OWU Graduate Discusses Professional Acting Career
Sliding resumes under random theatre doors is one way to break into the industry – a trick Kenneth De Abrew ’05 knows firsthand.
“Take opportunities,” the professional equity actor says. “You’re walking by, you see a theatre, have a resume ready in your backpack. I’ve [slid resumes under theatre doors] in New York, and people think I’m nuts.”
De Abrew majored in theatre and zoology when he attended Ohio Wesleyan. Since graduating, he has been cast in several theatre productions, films, and TV series, including “Orange is the New Black,” “Gotham,” “Atlanta,” “This is Where I Leave You,” and “Allá te espero.”
De Abrew grew up in Sri Lanka and got into theatre because his mother thought acting would help him improve his English-language skills.
“I did one play and got really into it,” he says. “It’s kind of like a disease, so you do one, you want to do more, and I kept doing it to a point where my parents were worried that I wouldn’t have a stable career.”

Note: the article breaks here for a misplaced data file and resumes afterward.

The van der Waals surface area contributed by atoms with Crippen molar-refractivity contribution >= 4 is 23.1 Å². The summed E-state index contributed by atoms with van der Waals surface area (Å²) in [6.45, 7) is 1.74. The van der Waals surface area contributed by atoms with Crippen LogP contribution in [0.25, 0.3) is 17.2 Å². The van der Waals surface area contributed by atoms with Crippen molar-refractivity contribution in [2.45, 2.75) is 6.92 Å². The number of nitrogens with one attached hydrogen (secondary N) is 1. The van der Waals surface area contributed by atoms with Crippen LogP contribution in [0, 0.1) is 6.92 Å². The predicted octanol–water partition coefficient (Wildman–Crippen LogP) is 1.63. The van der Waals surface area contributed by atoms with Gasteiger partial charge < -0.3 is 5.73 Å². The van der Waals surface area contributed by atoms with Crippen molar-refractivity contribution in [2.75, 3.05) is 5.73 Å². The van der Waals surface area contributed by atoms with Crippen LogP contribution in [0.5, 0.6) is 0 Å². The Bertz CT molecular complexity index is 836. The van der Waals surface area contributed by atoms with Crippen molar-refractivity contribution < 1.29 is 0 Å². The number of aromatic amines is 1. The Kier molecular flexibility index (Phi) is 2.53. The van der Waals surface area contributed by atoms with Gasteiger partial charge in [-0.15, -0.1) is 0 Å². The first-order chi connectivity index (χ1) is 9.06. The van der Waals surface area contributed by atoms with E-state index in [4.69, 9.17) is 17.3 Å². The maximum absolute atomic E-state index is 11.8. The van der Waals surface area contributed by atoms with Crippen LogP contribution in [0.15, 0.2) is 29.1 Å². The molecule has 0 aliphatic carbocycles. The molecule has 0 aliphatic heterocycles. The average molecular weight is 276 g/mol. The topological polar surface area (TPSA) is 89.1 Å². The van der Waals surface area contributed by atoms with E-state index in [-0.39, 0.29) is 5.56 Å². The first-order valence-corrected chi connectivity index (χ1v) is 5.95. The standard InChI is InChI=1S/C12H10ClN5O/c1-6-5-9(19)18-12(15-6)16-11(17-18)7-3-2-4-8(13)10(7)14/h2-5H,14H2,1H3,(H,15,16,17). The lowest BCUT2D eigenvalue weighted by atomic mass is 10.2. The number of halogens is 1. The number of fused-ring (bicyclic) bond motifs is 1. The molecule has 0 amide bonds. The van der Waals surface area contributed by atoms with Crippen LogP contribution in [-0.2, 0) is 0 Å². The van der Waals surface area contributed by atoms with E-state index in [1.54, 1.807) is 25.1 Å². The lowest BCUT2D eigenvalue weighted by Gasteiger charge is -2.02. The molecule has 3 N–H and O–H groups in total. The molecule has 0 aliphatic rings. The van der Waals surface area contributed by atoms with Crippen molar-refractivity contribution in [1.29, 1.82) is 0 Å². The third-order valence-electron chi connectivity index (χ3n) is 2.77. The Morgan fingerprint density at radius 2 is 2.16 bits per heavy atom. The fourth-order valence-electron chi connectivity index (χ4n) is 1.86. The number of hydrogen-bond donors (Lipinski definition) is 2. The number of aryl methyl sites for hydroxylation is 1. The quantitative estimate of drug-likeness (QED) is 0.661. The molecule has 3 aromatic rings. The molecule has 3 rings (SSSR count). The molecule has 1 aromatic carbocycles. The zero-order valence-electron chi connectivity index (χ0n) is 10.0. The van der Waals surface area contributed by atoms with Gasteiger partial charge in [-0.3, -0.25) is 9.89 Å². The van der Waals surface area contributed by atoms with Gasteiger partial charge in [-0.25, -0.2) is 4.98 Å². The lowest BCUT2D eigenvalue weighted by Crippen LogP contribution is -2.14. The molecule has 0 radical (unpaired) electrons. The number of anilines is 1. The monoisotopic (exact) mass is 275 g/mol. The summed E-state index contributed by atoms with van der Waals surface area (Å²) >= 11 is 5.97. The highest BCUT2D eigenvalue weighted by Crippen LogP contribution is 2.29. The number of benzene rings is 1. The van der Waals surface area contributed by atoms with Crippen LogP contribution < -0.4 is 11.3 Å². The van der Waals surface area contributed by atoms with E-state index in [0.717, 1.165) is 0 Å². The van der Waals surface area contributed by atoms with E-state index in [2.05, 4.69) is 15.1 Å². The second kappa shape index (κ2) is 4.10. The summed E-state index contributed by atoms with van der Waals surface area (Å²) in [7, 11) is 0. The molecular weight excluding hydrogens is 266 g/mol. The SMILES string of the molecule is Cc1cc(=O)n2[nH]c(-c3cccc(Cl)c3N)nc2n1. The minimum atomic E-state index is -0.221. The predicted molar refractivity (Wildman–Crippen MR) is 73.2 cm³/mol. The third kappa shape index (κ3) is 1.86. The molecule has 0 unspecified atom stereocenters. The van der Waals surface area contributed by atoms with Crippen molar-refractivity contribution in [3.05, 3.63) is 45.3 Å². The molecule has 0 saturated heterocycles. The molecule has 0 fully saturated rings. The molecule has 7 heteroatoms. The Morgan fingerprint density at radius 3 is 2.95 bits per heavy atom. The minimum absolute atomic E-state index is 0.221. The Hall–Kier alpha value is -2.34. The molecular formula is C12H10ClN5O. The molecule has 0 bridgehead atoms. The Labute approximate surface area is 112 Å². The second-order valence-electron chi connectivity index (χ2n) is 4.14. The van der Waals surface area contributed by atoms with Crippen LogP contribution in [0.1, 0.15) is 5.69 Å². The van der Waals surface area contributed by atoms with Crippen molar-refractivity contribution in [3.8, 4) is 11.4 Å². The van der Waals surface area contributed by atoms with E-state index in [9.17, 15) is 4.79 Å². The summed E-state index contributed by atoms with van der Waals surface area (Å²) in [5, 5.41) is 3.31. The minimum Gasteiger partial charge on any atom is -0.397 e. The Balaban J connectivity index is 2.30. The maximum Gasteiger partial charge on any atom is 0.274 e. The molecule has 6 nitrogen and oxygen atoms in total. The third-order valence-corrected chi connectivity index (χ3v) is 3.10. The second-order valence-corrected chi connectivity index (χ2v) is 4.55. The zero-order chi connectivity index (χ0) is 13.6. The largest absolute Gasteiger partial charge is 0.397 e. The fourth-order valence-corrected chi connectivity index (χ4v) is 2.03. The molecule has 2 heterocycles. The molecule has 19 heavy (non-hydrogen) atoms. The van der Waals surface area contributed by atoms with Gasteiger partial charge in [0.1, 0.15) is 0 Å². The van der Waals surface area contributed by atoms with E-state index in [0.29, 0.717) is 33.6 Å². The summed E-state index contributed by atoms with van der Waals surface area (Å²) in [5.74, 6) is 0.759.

De Abrew visited OWU’s Chappelear Drama Center on Sept. 1 to chat with current students interested in pursuing a theatre career.
“This is a small school and a very small department, so you have to learn to make use of all the resources you have,” he says.
For example, De Abrew says, as a student he worked with all of the theatre and dance professors to learn from each of them. OWU’s size and personal attention enables students to experiment and try out different ideas, he adds.
“This is a place where, if you’re up for it, you can try some crazy stuff without hurting yourself, because if you try to do this in New York City, how are you going to afford the space?” he says.
After graduating from OWU, De Abrew received a master’s degree in acting from Louisiana State University and continued to perform in regional theatre productions, including roles in Great River Shakespeare’s “Twelfth Night,” North Carolina Shakespeare’s “Romeo and Juliet,” and Raleigh Ensemble Players’ “Last Days of Judas Iscariot.”
The most important thing, De Abrew says, is to always be prepared. Monologues have to be so strong that they’re good even on a bad day.
“Work on your craft,” he says. “Work on it on a constant basis because opportunity presents itself whenever it presents itself and you cannot control it.”
Learn more about De Abrew at www.kennethdeabrew.com.